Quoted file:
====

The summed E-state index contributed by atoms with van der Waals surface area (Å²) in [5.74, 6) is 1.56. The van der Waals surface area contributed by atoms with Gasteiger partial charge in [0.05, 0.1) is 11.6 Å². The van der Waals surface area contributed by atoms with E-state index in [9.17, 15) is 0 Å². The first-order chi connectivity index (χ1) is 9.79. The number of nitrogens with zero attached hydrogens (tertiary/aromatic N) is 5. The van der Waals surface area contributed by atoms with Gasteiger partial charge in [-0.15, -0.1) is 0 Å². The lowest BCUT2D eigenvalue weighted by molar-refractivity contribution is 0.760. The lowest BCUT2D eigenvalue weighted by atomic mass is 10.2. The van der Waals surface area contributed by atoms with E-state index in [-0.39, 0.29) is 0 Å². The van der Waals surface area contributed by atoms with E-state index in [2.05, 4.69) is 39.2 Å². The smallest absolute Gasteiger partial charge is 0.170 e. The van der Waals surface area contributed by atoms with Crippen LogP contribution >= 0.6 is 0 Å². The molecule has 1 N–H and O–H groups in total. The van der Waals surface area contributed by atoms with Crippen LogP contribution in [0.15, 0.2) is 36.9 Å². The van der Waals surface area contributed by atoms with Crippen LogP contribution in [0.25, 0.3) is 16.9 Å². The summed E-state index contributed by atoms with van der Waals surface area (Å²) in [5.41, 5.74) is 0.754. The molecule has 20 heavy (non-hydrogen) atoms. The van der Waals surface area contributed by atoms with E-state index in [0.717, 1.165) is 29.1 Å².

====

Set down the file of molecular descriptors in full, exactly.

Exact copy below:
The summed E-state index contributed by atoms with van der Waals surface area (Å²) in [5.74, 6) is 1.56. The van der Waals surface area contributed by atoms with Gasteiger partial charge in [0.05, 0.1) is 11.6 Å². The van der Waals surface area contributed by atoms with E-state index in [9.17, 15) is 0 Å². The first-order chi connectivity index (χ1) is 9.79. The number of nitrogens with zero attached hydrogens (tertiary/aromatic N) is 5. The van der Waals surface area contributed by atoms with Gasteiger partial charge in [-0.15, -0.1) is 0 Å². The lowest BCUT2D eigenvalue weighted by molar-refractivity contribution is 0.760. The lowest BCUT2D eigenvalue weighted by atomic mass is 10.2. The van der Waals surface area contributed by atoms with E-state index in [-0.39, 0.29) is 0 Å². The van der Waals surface area contributed by atoms with E-state index in [2.05, 4.69) is 39.2 Å². The smallest absolute Gasteiger partial charge is 0.170 e. The van der Waals surface area contributed by atoms with Crippen LogP contribution >= 0.6 is 0 Å². The molecule has 1 N–H and O–H groups in total. The van der Waals surface area contributed by atoms with Crippen LogP contribution in [0.15, 0.2) is 36.9 Å². The van der Waals surface area contributed by atoms with Crippen LogP contribution in [0.25, 0.3) is 16.9 Å². The summed E-state index contributed by atoms with van der Waals surface area (Å²) in [5.41, 5.74) is 0.754. The molecule has 20 heavy (non-hydrogen) atoms. The van der Waals surface area contributed by atoms with E-state index in [0.717, 1.165) is 29.1 Å².